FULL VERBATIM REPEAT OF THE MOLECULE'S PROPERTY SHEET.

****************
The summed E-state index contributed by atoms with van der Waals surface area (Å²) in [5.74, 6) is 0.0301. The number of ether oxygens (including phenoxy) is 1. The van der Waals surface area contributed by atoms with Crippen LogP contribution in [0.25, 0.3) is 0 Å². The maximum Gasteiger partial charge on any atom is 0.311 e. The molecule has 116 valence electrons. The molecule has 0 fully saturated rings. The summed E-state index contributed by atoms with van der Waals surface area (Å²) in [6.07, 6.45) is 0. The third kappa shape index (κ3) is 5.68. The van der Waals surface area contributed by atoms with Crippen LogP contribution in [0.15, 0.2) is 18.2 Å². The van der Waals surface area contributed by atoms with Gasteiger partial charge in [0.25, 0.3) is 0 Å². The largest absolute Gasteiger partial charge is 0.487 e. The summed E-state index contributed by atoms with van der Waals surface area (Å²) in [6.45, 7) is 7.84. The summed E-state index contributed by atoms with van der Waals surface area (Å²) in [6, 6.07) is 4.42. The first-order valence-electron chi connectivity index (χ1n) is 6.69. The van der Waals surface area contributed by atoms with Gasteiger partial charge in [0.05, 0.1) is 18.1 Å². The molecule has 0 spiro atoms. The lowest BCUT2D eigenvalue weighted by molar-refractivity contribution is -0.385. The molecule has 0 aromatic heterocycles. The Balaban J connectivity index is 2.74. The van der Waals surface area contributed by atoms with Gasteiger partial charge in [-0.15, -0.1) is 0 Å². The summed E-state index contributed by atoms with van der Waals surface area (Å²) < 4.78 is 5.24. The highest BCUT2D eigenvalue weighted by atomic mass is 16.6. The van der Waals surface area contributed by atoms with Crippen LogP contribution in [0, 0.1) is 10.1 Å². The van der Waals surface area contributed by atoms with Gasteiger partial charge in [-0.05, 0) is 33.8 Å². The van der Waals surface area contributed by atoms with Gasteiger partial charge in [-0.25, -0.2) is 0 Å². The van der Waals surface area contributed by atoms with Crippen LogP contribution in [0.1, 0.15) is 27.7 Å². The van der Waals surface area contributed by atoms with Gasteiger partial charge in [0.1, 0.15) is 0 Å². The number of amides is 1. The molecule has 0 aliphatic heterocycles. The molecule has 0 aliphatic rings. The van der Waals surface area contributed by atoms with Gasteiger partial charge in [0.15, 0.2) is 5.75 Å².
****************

The summed E-state index contributed by atoms with van der Waals surface area (Å²) in [5.74, 6) is 0.0301. The number of ether oxygens (including phenoxy) is 1. The van der Waals surface area contributed by atoms with Crippen LogP contribution in [0.25, 0.3) is 0 Å². The maximum Gasteiger partial charge on any atom is 0.311 e. The molecule has 116 valence electrons. The molecule has 0 fully saturated rings. The summed E-state index contributed by atoms with van der Waals surface area (Å²) in [6.07, 6.45) is 0. The third kappa shape index (κ3) is 5.68. The van der Waals surface area contributed by atoms with Crippen LogP contribution in [0.15, 0.2) is 18.2 Å². The van der Waals surface area contributed by atoms with Gasteiger partial charge in [0.25, 0.3) is 0 Å². The largest absolute Gasteiger partial charge is 0.487 e. The summed E-state index contributed by atoms with van der Waals surface area (Å²) in [6.45, 7) is 7.84. The summed E-state index contributed by atoms with van der Waals surface area (Å²) in [6, 6.07) is 4.42. The first-order valence-electron chi connectivity index (χ1n) is 6.69. The van der Waals surface area contributed by atoms with Gasteiger partial charge in [0.05, 0.1) is 18.1 Å². The molecule has 0 spiro atoms. The lowest BCUT2D eigenvalue weighted by molar-refractivity contribution is -0.385. The molecule has 0 aromatic heterocycles. The Balaban J connectivity index is 2.74. The van der Waals surface area contributed by atoms with Gasteiger partial charge in [-0.15, -0.1) is 0 Å². The summed E-state index contributed by atoms with van der Waals surface area (Å²) < 4.78 is 5.24. The highest BCUT2D eigenvalue weighted by atomic mass is 16.6. The van der Waals surface area contributed by atoms with Crippen LogP contribution in [0, 0.1) is 10.1 Å². The van der Waals surface area contributed by atoms with Gasteiger partial charge in [-0.05, 0) is 33.8 Å². The van der Waals surface area contributed by atoms with Gasteiger partial charge in [-0.25, -0.2) is 0 Å². The van der Waals surface area contributed by atoms with Crippen LogP contribution in [0.1, 0.15) is 27.7 Å². The van der Waals surface area contributed by atoms with Gasteiger partial charge in [0.1, 0.15) is 0 Å². The number of amides is 1. The molecule has 0 aliphatic heterocycles. The molecule has 0 aliphatic rings. The van der Waals surface area contributed by atoms with Gasteiger partial charge in [0.15, 0.2) is 5.75 Å².